A Silver Spring man yesterday admitted in court that he had attempted to hire a hit man to kill three women he was accused of sexually assaulting.
James Edward Flanagan, 30, was sentenced to 25 years in prison for one of those assaults after making the admission in a Montgomery County Circuit courtroom as part of a plea-bargain arrangement with county prosecutors.
The prosecutors said Flanagan, in jail awaiting trial last March on the sexual assault cases, approached another inmate and offered to pay him $8,000 if he would arrange the killing of two Montgomery County women and another woman in Fairfax County.
The three women were scheduled to testify against him in three seperate sexual assault cases.
Flanagan, a painter, was arrested in Aspen Hill last October after a high speed police chase, and charged with a first degree sex offense involving one Montgomery woman. He was at the time facing similar sex-offense charges for an early incident involving another Montgomery woman. Later, Flanagan was also charged with a similar incident in Fairfax.
According to prosecutor Richard Jordan, after Flanagan made the request the inmate he approached "played along" but then told jail officials who contacted county police.
Police were doubtful at first, Jordon said, but after the inmate passed a lie-detector test, county prosecutors helped get him released on lowered bond. They then sent him back into the jail as a visitor, and wired with a hidden microphone so they could record discussions with Flanagan about finding a hit man.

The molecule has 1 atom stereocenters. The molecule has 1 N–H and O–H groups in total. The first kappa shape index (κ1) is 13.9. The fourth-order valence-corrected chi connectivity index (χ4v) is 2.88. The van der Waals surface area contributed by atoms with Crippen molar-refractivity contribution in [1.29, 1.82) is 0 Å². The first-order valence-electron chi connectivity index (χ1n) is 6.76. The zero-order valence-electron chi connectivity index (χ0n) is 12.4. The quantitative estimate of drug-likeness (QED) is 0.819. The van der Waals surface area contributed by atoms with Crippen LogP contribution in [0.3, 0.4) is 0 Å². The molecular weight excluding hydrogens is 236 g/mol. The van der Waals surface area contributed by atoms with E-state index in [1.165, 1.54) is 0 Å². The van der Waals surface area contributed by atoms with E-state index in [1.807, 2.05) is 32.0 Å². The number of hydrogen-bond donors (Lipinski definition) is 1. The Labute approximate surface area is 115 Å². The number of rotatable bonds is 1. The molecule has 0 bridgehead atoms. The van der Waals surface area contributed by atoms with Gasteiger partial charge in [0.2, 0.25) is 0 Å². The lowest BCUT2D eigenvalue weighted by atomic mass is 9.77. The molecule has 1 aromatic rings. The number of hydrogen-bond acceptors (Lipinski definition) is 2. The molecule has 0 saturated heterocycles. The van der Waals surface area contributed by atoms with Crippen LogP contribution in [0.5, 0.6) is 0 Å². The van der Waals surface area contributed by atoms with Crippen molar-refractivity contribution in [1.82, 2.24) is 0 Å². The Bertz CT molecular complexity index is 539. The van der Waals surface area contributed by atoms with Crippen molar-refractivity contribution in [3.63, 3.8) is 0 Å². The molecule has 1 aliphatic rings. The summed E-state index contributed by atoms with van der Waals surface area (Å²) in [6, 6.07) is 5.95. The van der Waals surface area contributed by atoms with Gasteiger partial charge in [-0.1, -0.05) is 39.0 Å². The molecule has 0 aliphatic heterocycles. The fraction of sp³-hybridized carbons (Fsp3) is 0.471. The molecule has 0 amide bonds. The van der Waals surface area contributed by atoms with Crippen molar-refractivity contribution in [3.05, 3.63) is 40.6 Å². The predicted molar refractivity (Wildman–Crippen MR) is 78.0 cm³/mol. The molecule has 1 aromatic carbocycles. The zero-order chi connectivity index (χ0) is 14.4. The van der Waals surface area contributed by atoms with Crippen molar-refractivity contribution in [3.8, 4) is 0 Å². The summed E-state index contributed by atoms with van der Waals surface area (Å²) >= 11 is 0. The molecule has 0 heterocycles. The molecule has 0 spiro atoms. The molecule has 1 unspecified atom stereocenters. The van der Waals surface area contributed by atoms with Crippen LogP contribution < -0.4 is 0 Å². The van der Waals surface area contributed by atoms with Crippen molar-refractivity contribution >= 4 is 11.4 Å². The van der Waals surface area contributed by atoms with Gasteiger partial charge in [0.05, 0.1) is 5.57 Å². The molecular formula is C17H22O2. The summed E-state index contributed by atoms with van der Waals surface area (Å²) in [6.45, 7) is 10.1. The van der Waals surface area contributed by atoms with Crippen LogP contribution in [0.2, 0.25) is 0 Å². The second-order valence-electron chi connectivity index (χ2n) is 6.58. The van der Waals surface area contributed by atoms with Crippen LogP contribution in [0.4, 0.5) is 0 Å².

Two days later, Jordan said, a Maryland state trooper, playing the part of the hit man and also carrying a hidden microphone, was sent to the jail. Flanagan offered the trooper $2,500 for each of the three victims, plus a $500 bonus for killing all three. The trooper told Flanagan he would return in two days, Jordan said.
But when the trooper returned, Flanagan refused to speak to him. Instead, Jordan said, he held up a note asking the "hit man" to leave, saying he believed he was being watched by federal agents. The trooper left, and, a few weeks later, the former inmate was sent in to speak to Flanagan.
Flanagan told the former inmate he still wanted the victims killed, but wanted to "lay low" for a while. When police and prosecutors were later unable to get in touch with the former inmate for several days, Jordan said, they decided it would be safest to end the investigation and charge Flanagan with solicitation.
Flanagan was sentenced to 25 years for the first degree sex offense, with a 20-year sentence for solicitation to murder running concurrently.